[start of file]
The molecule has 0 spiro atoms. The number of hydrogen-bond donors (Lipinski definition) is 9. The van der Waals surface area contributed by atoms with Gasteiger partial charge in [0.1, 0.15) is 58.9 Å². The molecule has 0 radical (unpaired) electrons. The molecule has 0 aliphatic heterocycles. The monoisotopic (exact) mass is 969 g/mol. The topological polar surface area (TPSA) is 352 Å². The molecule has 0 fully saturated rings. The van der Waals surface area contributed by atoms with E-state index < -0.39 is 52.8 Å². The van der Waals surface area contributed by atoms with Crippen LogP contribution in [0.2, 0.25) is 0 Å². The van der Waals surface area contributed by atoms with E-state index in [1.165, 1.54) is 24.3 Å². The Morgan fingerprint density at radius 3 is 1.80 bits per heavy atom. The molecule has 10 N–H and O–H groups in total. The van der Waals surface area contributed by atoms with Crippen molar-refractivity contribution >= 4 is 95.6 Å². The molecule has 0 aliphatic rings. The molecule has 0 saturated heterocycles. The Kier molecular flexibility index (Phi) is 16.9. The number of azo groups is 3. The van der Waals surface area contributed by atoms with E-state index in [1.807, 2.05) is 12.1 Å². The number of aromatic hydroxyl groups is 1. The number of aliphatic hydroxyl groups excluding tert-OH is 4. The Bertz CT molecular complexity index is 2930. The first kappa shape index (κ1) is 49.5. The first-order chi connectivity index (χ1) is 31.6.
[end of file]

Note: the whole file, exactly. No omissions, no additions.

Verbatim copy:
The molecule has 0 spiro atoms. The number of hydrogen-bond donors (Lipinski definition) is 9. The van der Waals surface area contributed by atoms with Gasteiger partial charge in [0.1, 0.15) is 58.9 Å². The molecule has 0 radical (unpaired) electrons. The molecule has 0 aliphatic heterocycles. The monoisotopic (exact) mass is 969 g/mol. The topological polar surface area (TPSA) is 352 Å². The molecule has 0 fully saturated rings. The van der Waals surface area contributed by atoms with E-state index < -0.39 is 52.8 Å². The van der Waals surface area contributed by atoms with Crippen LogP contribution in [0.2, 0.25) is 0 Å². The van der Waals surface area contributed by atoms with E-state index in [1.165, 1.54) is 24.3 Å². The Morgan fingerprint density at radius 3 is 1.80 bits per heavy atom. The molecule has 10 N–H and O–H groups in total. The van der Waals surface area contributed by atoms with Crippen molar-refractivity contribution >= 4 is 95.6 Å². The molecule has 0 aliphatic rings. The molecule has 0 saturated heterocycles. The Kier molecular flexibility index (Phi) is 16.9. The number of azo groups is 3. The van der Waals surface area contributed by atoms with E-state index in [1.807, 2.05) is 12.1 Å². The number of aromatic hydroxyl groups is 1. The number of aliphatic hydroxyl groups excluding tert-OH is 4. The Bertz CT molecular complexity index is 2930. The first kappa shape index (κ1) is 49.5. The first-order chi connectivity index (χ1) is 31.6.